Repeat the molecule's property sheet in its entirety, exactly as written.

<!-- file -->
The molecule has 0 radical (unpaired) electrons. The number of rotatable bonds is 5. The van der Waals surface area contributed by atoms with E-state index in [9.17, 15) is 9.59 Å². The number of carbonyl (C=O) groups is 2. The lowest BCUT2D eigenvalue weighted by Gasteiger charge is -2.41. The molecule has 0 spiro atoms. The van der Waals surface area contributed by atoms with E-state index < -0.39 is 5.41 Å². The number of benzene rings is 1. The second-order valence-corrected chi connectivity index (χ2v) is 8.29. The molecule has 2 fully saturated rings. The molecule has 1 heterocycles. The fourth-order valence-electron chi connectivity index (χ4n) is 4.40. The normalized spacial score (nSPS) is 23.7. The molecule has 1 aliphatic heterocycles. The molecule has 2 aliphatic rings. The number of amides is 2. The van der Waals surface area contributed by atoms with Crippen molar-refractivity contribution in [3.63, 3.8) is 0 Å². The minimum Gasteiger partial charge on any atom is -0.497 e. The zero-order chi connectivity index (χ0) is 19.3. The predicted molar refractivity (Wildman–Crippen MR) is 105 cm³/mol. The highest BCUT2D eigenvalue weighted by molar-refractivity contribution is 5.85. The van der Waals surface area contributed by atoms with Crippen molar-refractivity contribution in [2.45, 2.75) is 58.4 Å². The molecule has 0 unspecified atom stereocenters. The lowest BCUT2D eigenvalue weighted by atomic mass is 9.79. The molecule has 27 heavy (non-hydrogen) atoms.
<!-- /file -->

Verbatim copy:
The molecule has 0 radical (unpaired) electrons. The number of rotatable bonds is 5. The van der Waals surface area contributed by atoms with E-state index in [9.17, 15) is 9.59 Å². The number of carbonyl (C=O) groups is 2. The lowest BCUT2D eigenvalue weighted by Gasteiger charge is -2.41. The molecule has 0 spiro atoms. The van der Waals surface area contributed by atoms with E-state index < -0.39 is 5.41 Å². The number of benzene rings is 1. The second-order valence-corrected chi connectivity index (χ2v) is 8.29. The molecule has 2 fully saturated rings. The molecule has 1 heterocycles. The fourth-order valence-electron chi connectivity index (χ4n) is 4.40. The normalized spacial score (nSPS) is 23.7. The molecule has 1 aliphatic heterocycles. The molecule has 2 aliphatic rings. The number of amides is 2. The van der Waals surface area contributed by atoms with Crippen molar-refractivity contribution in [3.63, 3.8) is 0 Å². The minimum Gasteiger partial charge on any atom is -0.497 e. The zero-order chi connectivity index (χ0) is 19.3. The predicted molar refractivity (Wildman–Crippen MR) is 105 cm³/mol. The highest BCUT2D eigenvalue weighted by molar-refractivity contribution is 5.85. The van der Waals surface area contributed by atoms with Crippen molar-refractivity contribution in [2.45, 2.75) is 58.4 Å². The molecule has 0 unspecified atom stereocenters. The lowest BCUT2D eigenvalue weighted by atomic mass is 9.79. The molecule has 27 heavy (non-hydrogen) atoms.